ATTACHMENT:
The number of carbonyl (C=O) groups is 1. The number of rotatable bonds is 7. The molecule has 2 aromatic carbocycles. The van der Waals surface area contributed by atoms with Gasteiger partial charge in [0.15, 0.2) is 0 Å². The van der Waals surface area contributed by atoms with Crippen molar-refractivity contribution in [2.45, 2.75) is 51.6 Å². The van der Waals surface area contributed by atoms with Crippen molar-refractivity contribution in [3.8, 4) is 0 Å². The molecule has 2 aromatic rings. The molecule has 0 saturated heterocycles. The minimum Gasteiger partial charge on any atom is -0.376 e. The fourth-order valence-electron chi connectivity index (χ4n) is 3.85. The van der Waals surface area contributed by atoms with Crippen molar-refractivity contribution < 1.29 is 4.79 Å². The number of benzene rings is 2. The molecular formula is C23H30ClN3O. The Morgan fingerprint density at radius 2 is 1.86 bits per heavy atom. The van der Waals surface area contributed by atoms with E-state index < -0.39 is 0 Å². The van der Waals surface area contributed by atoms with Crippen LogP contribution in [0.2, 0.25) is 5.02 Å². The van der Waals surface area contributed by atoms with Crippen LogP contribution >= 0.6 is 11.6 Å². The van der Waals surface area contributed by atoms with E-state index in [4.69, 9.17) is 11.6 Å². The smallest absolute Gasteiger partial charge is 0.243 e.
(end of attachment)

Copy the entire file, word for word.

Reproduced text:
The number of carbonyl (C=O) groups is 1. The number of rotatable bonds is 7. The molecule has 2 aromatic carbocycles. The van der Waals surface area contributed by atoms with Gasteiger partial charge in [0.15, 0.2) is 0 Å². The van der Waals surface area contributed by atoms with Crippen molar-refractivity contribution in [2.45, 2.75) is 51.6 Å². The van der Waals surface area contributed by atoms with Crippen molar-refractivity contribution in [3.8, 4) is 0 Å². The molecule has 2 aromatic rings. The molecule has 0 saturated heterocycles. The minimum Gasteiger partial charge on any atom is -0.376 e. The fourth-order valence-electron chi connectivity index (χ4n) is 3.85. The van der Waals surface area contributed by atoms with Crippen molar-refractivity contribution < 1.29 is 4.79 Å². The number of benzene rings is 2. The molecular formula is C23H30ClN3O. The Morgan fingerprint density at radius 2 is 1.86 bits per heavy atom. The van der Waals surface area contributed by atoms with E-state index < -0.39 is 0 Å². The van der Waals surface area contributed by atoms with Crippen LogP contribution in [0.2, 0.25) is 5.02 Å². The van der Waals surface area contributed by atoms with Crippen LogP contribution >= 0.6 is 11.6 Å². The van der Waals surface area contributed by atoms with E-state index in [4.69, 9.17) is 11.6 Å². The smallest absolute Gasteiger partial charge is 0.243 e.